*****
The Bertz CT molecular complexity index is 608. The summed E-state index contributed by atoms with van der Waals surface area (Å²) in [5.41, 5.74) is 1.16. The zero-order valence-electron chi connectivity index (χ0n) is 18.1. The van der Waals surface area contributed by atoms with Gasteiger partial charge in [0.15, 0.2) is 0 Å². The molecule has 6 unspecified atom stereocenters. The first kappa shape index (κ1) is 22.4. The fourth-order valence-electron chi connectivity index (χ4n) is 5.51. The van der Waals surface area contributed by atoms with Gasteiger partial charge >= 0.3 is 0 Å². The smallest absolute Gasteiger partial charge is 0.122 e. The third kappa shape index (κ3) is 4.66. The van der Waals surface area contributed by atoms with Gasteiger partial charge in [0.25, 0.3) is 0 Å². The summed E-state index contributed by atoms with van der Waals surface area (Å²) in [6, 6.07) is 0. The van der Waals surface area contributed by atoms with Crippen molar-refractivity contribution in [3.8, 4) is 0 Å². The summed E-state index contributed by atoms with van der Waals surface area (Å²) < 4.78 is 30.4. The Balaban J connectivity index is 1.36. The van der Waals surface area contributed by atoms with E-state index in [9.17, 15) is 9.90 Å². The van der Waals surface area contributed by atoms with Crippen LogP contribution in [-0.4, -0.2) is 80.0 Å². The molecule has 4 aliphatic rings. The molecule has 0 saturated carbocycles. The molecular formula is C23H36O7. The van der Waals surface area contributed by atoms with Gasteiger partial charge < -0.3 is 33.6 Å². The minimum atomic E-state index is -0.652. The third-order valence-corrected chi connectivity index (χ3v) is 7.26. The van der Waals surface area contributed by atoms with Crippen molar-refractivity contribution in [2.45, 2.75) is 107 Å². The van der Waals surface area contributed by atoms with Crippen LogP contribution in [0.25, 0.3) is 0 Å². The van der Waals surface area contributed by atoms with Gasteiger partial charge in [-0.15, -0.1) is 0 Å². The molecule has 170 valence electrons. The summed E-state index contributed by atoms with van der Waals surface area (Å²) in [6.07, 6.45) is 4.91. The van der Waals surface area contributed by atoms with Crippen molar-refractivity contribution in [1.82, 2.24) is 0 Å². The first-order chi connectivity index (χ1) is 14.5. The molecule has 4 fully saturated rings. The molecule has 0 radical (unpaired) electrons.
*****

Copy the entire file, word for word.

The Bertz CT molecular complexity index is 608. The summed E-state index contributed by atoms with van der Waals surface area (Å²) in [5.41, 5.74) is 1.16. The zero-order valence-electron chi connectivity index (χ0n) is 18.1. The van der Waals surface area contributed by atoms with Gasteiger partial charge in [0.15, 0.2) is 0 Å². The molecule has 6 unspecified atom stereocenters. The first kappa shape index (κ1) is 22.4. The fourth-order valence-electron chi connectivity index (χ4n) is 5.51. The van der Waals surface area contributed by atoms with Gasteiger partial charge >= 0.3 is 0 Å². The smallest absolute Gasteiger partial charge is 0.122 e. The third kappa shape index (κ3) is 4.66. The van der Waals surface area contributed by atoms with Gasteiger partial charge in [0.25, 0.3) is 0 Å². The summed E-state index contributed by atoms with van der Waals surface area (Å²) in [6, 6.07) is 0. The van der Waals surface area contributed by atoms with Crippen molar-refractivity contribution in [3.8, 4) is 0 Å². The summed E-state index contributed by atoms with van der Waals surface area (Å²) < 4.78 is 30.4. The Balaban J connectivity index is 1.36. The van der Waals surface area contributed by atoms with E-state index in [9.17, 15) is 9.90 Å². The van der Waals surface area contributed by atoms with Crippen LogP contribution in [-0.4, -0.2) is 80.0 Å². The molecule has 4 aliphatic rings. The molecule has 0 saturated carbocycles. The molecular formula is C23H36O7. The van der Waals surface area contributed by atoms with Gasteiger partial charge < -0.3 is 33.6 Å². The minimum atomic E-state index is -0.652. The third-order valence-corrected chi connectivity index (χ3v) is 7.26. The van der Waals surface area contributed by atoms with Crippen molar-refractivity contribution in [2.45, 2.75) is 107 Å². The van der Waals surface area contributed by atoms with Crippen LogP contribution in [0.25, 0.3) is 0 Å². The van der Waals surface area contributed by atoms with Gasteiger partial charge in [-0.15, -0.1) is 0 Å². The molecule has 170 valence electrons. The summed E-state index contributed by atoms with van der Waals surface area (Å²) in [6.07, 6.45) is 4.91. The van der Waals surface area contributed by atoms with Crippen molar-refractivity contribution in [1.82, 2.24) is 0 Å². The first-order chi connectivity index (χ1) is 14.5. The molecule has 4 fully saturated rings. The molecule has 0 radical (unpaired) electrons.